“The energy that the freshman brought in really kept the older girls on their toes, but they still had the leadership to help contain that energy,” Mitchell said. “It was just a good mix.”

At the start line, the moments before a race can be a bundle of energy and nerves. Trying to rein that in for a focused effort over the next 2,000 meters was Dioneda.

“I do my best to put up a front of not being nervous, because however you feel as the coxswain is how your boat is going to feel,” she said.

Waiting for Dioneda’s commands were Danielle and Stefanie Keeler, Jules Welch, Cat Plesko, Victoria Hernandez, Jessica Mathews, Veronika Stasaityte and Jordyn Clary. Typically a fast-starting boat, Jacksonville failed to grab the early lead and instead found itself behind by a boat length at the midway point of the race to Marist and Fairfield. That ended up as the turning point of the race, as Jacksonville was forced to make a push.

“We were down a length to Fairfield, but Maycee kept pushing us and pushing us and she didn’t lose hope,” said Danielle Keeler. “Because she didn’t lose hope, we followed her lead and the other teams eventually lost momentum while we gained momentum.”

“We were in third for more than half the race, but then we made our middle move and once we did, we were unstoppable after that,” Dioneda added.

Blowing past both the Stags and the Red Foxes and into the lead, there was no doubt coming to the finish line that Jacksonville was winning both this race and the team title.

“Having open water on the field in a final is just awesome, because there’s just no doubt coming down the stretch and you know you’ve got it,” said Mitchell. “We changed our schedule this year a little bit to make sure that we were fresh for that race and it worked out as well as it could have.”

Ahead by more than a boat length, JU crossed the line in 6:43.30, earning 24 points and claiming the MAAC title with a total of 45. Fairfield ended with a time of 6:48.70 and Marist was third in 6:50.70, ending in second place with 37 points. With the MAAC hosting the earliest conference championship of the season, Jacksonville became the first school to clinch its place in the NCAA Regatta.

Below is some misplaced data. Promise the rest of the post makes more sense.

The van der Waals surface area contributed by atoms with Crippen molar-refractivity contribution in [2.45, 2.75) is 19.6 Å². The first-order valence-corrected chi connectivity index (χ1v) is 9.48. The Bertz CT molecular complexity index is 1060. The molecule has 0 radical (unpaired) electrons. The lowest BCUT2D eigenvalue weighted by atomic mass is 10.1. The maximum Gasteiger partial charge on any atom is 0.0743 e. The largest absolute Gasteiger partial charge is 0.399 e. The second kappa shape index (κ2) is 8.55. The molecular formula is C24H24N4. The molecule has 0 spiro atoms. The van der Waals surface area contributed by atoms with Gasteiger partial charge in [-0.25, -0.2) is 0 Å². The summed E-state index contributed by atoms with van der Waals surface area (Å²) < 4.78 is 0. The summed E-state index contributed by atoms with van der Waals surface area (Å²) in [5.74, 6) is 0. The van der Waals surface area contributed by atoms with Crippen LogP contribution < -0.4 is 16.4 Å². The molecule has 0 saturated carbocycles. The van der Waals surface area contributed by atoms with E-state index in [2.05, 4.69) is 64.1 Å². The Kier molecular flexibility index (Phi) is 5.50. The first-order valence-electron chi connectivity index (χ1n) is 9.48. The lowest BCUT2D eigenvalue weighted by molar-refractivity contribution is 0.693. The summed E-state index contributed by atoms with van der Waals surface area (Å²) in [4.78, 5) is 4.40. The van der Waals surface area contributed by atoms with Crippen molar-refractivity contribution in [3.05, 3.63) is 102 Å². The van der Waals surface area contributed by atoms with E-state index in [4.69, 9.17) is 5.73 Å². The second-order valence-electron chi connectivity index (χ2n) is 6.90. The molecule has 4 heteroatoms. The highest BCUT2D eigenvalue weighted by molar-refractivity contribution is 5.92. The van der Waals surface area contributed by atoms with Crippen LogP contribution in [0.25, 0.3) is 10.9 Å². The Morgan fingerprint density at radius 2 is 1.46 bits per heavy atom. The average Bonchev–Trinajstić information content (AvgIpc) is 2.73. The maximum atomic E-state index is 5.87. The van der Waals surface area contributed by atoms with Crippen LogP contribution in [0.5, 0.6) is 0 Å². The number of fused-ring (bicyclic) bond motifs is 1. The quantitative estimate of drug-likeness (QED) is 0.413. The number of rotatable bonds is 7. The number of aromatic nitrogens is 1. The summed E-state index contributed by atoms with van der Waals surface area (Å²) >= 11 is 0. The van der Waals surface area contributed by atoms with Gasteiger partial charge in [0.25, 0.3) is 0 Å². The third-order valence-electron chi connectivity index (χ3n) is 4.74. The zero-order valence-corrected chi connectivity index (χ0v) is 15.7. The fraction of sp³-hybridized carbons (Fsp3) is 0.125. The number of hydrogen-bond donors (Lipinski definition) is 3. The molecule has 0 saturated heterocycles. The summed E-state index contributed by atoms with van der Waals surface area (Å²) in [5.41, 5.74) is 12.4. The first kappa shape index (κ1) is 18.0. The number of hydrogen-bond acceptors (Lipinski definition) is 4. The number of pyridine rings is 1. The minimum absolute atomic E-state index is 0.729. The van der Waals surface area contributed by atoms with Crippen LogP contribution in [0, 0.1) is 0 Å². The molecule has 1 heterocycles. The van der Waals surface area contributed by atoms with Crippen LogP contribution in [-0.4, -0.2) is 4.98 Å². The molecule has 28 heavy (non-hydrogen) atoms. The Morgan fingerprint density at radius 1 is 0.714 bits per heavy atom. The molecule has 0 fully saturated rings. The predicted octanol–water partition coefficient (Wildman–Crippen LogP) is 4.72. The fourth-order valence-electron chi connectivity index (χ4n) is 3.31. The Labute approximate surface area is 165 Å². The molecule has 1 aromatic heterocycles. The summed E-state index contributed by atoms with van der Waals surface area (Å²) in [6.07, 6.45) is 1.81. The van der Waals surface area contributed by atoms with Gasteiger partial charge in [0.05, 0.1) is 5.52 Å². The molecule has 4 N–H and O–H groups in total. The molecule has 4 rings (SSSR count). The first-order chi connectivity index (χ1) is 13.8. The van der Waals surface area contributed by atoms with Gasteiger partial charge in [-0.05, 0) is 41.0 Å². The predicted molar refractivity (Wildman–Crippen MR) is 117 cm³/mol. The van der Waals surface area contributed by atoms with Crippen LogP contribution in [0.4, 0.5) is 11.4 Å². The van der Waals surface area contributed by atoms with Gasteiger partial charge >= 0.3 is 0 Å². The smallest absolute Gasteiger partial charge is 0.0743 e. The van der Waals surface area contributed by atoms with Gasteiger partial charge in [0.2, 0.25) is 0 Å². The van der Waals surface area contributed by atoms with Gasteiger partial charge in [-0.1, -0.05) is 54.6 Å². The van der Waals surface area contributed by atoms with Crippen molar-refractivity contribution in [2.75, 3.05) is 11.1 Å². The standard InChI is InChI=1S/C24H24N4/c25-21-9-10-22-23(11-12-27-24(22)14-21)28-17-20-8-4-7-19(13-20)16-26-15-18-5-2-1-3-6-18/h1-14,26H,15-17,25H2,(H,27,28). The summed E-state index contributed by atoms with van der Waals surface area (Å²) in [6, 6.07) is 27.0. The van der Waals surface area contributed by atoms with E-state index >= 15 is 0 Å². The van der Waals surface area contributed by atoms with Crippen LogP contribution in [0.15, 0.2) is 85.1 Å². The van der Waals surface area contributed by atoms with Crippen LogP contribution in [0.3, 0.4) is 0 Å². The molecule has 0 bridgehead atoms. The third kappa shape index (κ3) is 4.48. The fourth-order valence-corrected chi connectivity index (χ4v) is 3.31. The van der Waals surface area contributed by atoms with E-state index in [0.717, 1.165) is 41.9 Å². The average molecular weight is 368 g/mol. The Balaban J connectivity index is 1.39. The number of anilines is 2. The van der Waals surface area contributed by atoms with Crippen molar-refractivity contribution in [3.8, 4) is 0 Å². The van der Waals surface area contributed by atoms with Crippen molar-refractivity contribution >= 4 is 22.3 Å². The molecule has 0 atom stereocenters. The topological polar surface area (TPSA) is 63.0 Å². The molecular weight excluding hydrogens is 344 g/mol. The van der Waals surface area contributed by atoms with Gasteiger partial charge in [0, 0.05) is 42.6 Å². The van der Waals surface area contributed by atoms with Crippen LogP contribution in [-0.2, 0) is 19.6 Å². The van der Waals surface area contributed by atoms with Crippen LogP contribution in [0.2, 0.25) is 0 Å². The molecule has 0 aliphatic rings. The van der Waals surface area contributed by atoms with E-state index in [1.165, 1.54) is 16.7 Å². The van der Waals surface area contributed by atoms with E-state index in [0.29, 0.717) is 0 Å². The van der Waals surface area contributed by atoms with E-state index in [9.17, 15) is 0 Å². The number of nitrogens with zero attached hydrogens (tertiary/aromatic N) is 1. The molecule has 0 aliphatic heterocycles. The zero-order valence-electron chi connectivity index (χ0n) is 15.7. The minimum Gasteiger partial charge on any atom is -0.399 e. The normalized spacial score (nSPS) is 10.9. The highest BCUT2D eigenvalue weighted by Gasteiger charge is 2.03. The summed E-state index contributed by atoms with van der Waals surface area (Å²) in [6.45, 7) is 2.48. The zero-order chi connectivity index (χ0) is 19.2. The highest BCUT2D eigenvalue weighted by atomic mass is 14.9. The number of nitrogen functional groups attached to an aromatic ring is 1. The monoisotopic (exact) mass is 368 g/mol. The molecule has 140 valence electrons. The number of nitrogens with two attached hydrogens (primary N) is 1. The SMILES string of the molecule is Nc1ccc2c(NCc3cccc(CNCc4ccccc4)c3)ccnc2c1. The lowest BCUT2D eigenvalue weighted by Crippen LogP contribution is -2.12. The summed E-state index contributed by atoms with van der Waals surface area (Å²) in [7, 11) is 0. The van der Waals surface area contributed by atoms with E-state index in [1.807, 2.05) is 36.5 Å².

After a career filled with peaks and valleys, the win brought everything into focus for Dioneda, while youngsters such as Danielle Keeler could take pride in what was accomplished in just a single season.

“With this being my last year rowing, I literally wanted to cry,” said the senior coxswain. “It was so rewarding to have this goal in mind and reach it.”

“It’s almost indescribable to finish a race in first place because the best part of rowing is being able to see the other boats behind you,” said the freshman. “Looking out across the water and seeing all the boats behind us at the end was amazing.”

With more than a decade’s tenure in charge of Jacksonville rowing, Coach Mitchell was able to offer even higher praise for this particular group.

“We’ve had a lot of good teams over the years, but I think this was the first time when the whole team really bought into what we were doing. They didn’t really question it; they just went out and did what we asked of them.”

After a season that ended at the NCAA Regatta and loads of returners coming back for next season, the future of the women’s program is very bright, but reaching their full potential won’t be easy. Six teams that went to the NCAA Regatta in 2013 didn’t make a repeat trip this past season. To avoid that fate, the road ahead will be tough for the Dolphins.

“We can’t afford to just keep on doing what we’re doing,” said Mitchell. “We have to take it to the next level now. I think that it’s dangerous to just assume that if we keep training and keep our mentality that we’re going to go out and win the MAAC again next year. We have to go out and get way faster and keep our foot on the gas.”

There is no blueprint for how to win a championship. There is, however, hard work, sacrifice and a self-belief that what you do behind the scenes will manifest itself when the spotlight is on you. The triumphs of this past year aren’t a guarantee of anything in the future, but the ground work has been laid for Jacksonville to continue its growth as this young team strives to top the results that have come before.

“I just see this team getting faster and faster,” said Danielle Keeler. “With the new recruits coming in, I expect to grow and for everyone to give their all every year, and to use this year as a foundation and not just settle. Simply going to NCAAs is not what we want. We want to do well at NCAAs and to make a name for this program. To do that, we have to work even harder than we did last year.”
Check in every Monday and Thursday for the next two weeks as we continue to countdown Jacksonville’s Top 10 moments of 2013-14!

#10: Men’s Basketball Dominates Dunk City
#9: Men’s Freshman/Novice 8+ Claim Dad Vail Crown
#8: Women’s Basketball Shocks Mercer on Senior Day at Swisher
#7: Women’s Golf Catches Fire to Win the Cincinnati Spring Invitational
#6: Women’s Lacrosse Makes it Three Conference Tournament Titles in a Row
#5: Baseball Downs Florida in Gainesville
#4: Women’s Rowing Wins First-Ever MAAC Title
#3: Coming July 10th
#2: Coming July 14th
#1: Coming July 17th